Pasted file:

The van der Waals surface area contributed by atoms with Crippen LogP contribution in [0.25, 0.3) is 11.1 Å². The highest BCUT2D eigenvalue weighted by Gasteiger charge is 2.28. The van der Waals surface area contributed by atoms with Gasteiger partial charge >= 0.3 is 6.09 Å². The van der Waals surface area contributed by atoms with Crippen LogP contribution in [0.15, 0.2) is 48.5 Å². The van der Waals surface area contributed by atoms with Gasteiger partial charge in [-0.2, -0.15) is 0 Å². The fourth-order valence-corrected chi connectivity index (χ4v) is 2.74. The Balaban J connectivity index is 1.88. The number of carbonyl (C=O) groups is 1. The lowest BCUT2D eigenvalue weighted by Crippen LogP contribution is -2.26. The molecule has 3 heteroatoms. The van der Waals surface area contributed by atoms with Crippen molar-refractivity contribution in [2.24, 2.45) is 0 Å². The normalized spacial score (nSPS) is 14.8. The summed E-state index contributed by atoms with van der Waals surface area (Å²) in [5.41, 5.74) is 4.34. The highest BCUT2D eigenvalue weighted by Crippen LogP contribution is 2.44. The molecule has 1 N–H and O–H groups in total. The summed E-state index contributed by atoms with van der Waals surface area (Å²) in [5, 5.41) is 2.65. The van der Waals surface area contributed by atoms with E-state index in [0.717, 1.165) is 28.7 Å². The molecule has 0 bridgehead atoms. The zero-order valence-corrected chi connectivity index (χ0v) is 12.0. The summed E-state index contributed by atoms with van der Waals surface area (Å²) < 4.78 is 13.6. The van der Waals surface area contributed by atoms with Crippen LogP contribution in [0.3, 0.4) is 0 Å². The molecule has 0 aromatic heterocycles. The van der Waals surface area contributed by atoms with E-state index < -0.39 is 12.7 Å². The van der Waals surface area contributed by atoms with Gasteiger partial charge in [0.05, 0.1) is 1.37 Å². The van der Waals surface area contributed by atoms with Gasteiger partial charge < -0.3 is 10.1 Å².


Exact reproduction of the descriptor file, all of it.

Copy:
The van der Waals surface area contributed by atoms with Crippen LogP contribution in [0.25, 0.3) is 11.1 Å². The highest BCUT2D eigenvalue weighted by Gasteiger charge is 2.28. The van der Waals surface area contributed by atoms with Gasteiger partial charge >= 0.3 is 6.09 Å². The van der Waals surface area contributed by atoms with Crippen LogP contribution in [0.15, 0.2) is 48.5 Å². The van der Waals surface area contributed by atoms with Gasteiger partial charge in [-0.2, -0.15) is 0 Å². The fourth-order valence-corrected chi connectivity index (χ4v) is 2.74. The Balaban J connectivity index is 1.88. The number of carbonyl (C=O) groups is 1. The lowest BCUT2D eigenvalue weighted by Crippen LogP contribution is -2.26. The molecule has 3 heteroatoms. The van der Waals surface area contributed by atoms with Crippen molar-refractivity contribution in [2.24, 2.45) is 0 Å². The normalized spacial score (nSPS) is 14.8. The summed E-state index contributed by atoms with van der Waals surface area (Å²) in [5.41, 5.74) is 4.34. The highest BCUT2D eigenvalue weighted by Crippen LogP contribution is 2.44. The molecule has 1 N–H and O–H groups in total. The summed E-state index contributed by atoms with van der Waals surface area (Å²) in [5, 5.41) is 2.65. The van der Waals surface area contributed by atoms with E-state index in [0.717, 1.165) is 28.7 Å². The molecule has 0 bridgehead atoms. The zero-order valence-corrected chi connectivity index (χ0v) is 12.0. The summed E-state index contributed by atoms with van der Waals surface area (Å²) < 4.78 is 13.6. The van der Waals surface area contributed by atoms with Crippen LogP contribution in [0.3, 0.4) is 0 Å². The molecule has 0 aromatic heterocycles. The van der Waals surface area contributed by atoms with E-state index < -0.39 is 12.7 Å². The van der Waals surface area contributed by atoms with Gasteiger partial charge in [0.05, 0.1) is 1.37 Å². The van der Waals surface area contributed by atoms with Gasteiger partial charge < -0.3 is 10.1 Å².